Upon returning from Tokyo, Neeraj Chopra had been on a felicitation spree. Everyone wanted to savour the javelin thrower’s historic feat – winning the country’s first athletics gold at an Olympics. On most occasions, Chopra happily obliged. But the exhaustion and long break away from training – courtesy the felicitations – took a toll on the 24-year-old’s body.
But after a decent break, where he finally got an opportunity to ease back into the athlete’s diet, Chopra returned to the rigours of sport. It has been just over three weeks since he landed in the elite Chula Vista training centre in California to resume his training and the effects are already showing.
“I have lost 5, 5-and-a-half kilograms in 20 odd days,” says Chopra during a year-end press meet. But hitting the track after a long break wasn’t as smooth as the Olympic champion would have wanted.
“When I returned from the Olympics, I didn’t put any restrictions on my diet. I had been controlling my eating habits for a very long time thinking I need to restrain myself until I do well in Tokyo,” he says.
“I love my Indian food a lot… Maine sab kuchkhaya (I ate everything). After the Olympics, I gained 12-13 kilograms. I have lost 5 kgs and have reached my normal offseason weight. It has been 20 days or so since resuming training and I have cut down this much. It was really difficult initially. My body was hurting and I had to put extra effort into everything.”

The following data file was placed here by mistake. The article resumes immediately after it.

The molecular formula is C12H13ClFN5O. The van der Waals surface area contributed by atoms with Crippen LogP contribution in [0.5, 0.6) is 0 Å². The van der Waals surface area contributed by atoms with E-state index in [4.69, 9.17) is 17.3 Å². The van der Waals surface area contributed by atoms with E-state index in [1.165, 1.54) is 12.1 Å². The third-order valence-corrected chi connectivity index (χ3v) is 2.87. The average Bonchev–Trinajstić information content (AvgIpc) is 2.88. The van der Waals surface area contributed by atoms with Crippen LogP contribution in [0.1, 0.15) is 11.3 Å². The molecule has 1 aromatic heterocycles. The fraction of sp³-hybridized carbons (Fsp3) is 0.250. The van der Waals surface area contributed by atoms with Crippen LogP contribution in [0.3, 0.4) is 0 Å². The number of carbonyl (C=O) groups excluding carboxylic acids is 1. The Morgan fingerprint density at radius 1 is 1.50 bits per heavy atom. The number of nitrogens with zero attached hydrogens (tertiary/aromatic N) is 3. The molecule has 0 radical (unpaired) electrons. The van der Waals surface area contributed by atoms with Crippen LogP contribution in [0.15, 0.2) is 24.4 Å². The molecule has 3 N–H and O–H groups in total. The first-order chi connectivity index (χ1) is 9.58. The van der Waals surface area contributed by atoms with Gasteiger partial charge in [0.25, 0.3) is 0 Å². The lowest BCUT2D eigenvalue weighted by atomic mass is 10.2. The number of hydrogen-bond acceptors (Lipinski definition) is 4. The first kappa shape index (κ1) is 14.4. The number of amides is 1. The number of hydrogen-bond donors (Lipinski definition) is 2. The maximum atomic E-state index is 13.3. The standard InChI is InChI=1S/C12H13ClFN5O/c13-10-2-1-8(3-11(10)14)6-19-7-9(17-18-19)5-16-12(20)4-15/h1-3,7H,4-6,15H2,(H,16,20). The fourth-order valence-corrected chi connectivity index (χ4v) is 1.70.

Chopra and his team had decided it was time to take a little break to recuperate after the Olympics. While he was out of action, his biggest rivals, like Johannes Vetter, who failed to reach the finals in Tokyo, were busy taking part in the European circuit. But Chopra doesn’t feel left out and admits he wasn’t in the best shape to compete at that time.
“I did not have a visa for Europe and I wasn’t getting one easily. I came back from Tokyo and also fell ill for a few days. Even if I had managed to get a visa and reached these competitions it would have made no sense because going there for mere participation wouldn’t look nice. If I were as fit as I was during the Olympics, it would have made sense to take part in these competitions but I wasn’t well,” he explains.
Chopra is pleased with the progress he has made since he started training again. Training abroad, he says, has also helped him stay more focused than he would have had he remained in India.
“Patiala was really cold and I was getting way too many wedding invitations,” he states.
“When you go out for training, you only train and rest and hardly go out. When you train (abroad), your entire attention is on your sport. We need to follow a proper athlete’s life and we have to give our 100 percent. The weather is also fine now.”
Joining the 90 metre club
The Olympic gold – the pinnacle of the athletics world – is a cherished achievement for Chopra but he is still hungry to make it to the elite 90m club. He feels he is very close to breaching the magical mark and needs just one good day to land it.
“It is really important. Medal and distance are two different things. Only the world’s best feature in the 90m club,” he adds.
“I want to break the barrier and I feel I am quite close to it. I know if I have a good throw in a competition, I will get it. But I don’t think about it much. I don’t (put) any pressure on myself. And it’s not necessary that the throw will be 90.0 it could be 91 too. Or maybe even 89.99.”